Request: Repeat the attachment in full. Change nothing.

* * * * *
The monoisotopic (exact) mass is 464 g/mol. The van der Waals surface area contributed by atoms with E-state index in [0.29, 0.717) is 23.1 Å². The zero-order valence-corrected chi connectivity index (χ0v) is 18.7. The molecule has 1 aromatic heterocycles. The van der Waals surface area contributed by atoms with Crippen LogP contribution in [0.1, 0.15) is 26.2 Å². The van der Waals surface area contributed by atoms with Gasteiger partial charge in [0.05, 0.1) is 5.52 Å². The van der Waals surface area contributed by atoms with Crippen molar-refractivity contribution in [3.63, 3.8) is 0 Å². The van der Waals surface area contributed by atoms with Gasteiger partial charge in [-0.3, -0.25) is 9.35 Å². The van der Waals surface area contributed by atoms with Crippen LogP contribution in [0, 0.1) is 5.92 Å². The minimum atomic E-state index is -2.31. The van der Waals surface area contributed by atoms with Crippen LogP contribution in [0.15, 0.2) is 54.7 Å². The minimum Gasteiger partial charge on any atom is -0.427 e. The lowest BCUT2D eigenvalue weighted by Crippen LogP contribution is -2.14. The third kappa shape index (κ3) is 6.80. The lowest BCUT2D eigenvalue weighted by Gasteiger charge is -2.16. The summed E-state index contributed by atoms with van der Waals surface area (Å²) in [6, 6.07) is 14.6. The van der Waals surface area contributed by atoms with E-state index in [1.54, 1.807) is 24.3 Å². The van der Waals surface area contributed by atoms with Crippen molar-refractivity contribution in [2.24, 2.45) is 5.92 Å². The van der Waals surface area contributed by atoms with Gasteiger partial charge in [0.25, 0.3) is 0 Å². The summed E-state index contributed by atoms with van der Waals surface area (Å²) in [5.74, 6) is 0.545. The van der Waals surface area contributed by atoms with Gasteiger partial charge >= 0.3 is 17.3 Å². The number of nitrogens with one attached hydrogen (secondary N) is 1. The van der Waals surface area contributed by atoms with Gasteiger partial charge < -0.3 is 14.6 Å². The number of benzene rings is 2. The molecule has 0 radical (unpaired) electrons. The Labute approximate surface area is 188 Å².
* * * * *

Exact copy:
The monoisotopic (exact) mass is 464 g/mol. The van der Waals surface area contributed by atoms with E-state index in [0.29, 0.717) is 23.1 Å². The zero-order valence-corrected chi connectivity index (χ0v) is 18.7. The molecule has 1 aromatic heterocycles. The van der Waals surface area contributed by atoms with Crippen LogP contribution in [0.1, 0.15) is 26.2 Å². The van der Waals surface area contributed by atoms with Gasteiger partial charge in [0.05, 0.1) is 5.52 Å². The van der Waals surface area contributed by atoms with Crippen molar-refractivity contribution in [3.63, 3.8) is 0 Å². The van der Waals surface area contributed by atoms with Gasteiger partial charge in [-0.3, -0.25) is 9.35 Å². The van der Waals surface area contributed by atoms with Crippen LogP contribution in [0, 0.1) is 5.92 Å². The minimum atomic E-state index is -2.31. The van der Waals surface area contributed by atoms with Crippen LogP contribution in [0.15, 0.2) is 54.7 Å². The minimum Gasteiger partial charge on any atom is -0.427 e. The lowest BCUT2D eigenvalue weighted by Crippen LogP contribution is -2.14. The third kappa shape index (κ3) is 6.80. The lowest BCUT2D eigenvalue weighted by Gasteiger charge is -2.16. The summed E-state index contributed by atoms with van der Waals surface area (Å²) in [6, 6.07) is 14.6. The van der Waals surface area contributed by atoms with E-state index in [1.54, 1.807) is 24.3 Å². The van der Waals surface area contributed by atoms with Crippen molar-refractivity contribution in [2.24, 2.45) is 5.92 Å². The van der Waals surface area contributed by atoms with Gasteiger partial charge in [0.25, 0.3) is 0 Å². The summed E-state index contributed by atoms with van der Waals surface area (Å²) in [5.74, 6) is 0.545. The van der Waals surface area contributed by atoms with Gasteiger partial charge >= 0.3 is 17.3 Å². The number of nitrogens with one attached hydrogen (secondary N) is 1. The van der Waals surface area contributed by atoms with Gasteiger partial charge < -0.3 is 14.6 Å². The number of benzene rings is 2. The molecule has 0 radical (unpaired) electrons. The Labute approximate surface area is 188 Å².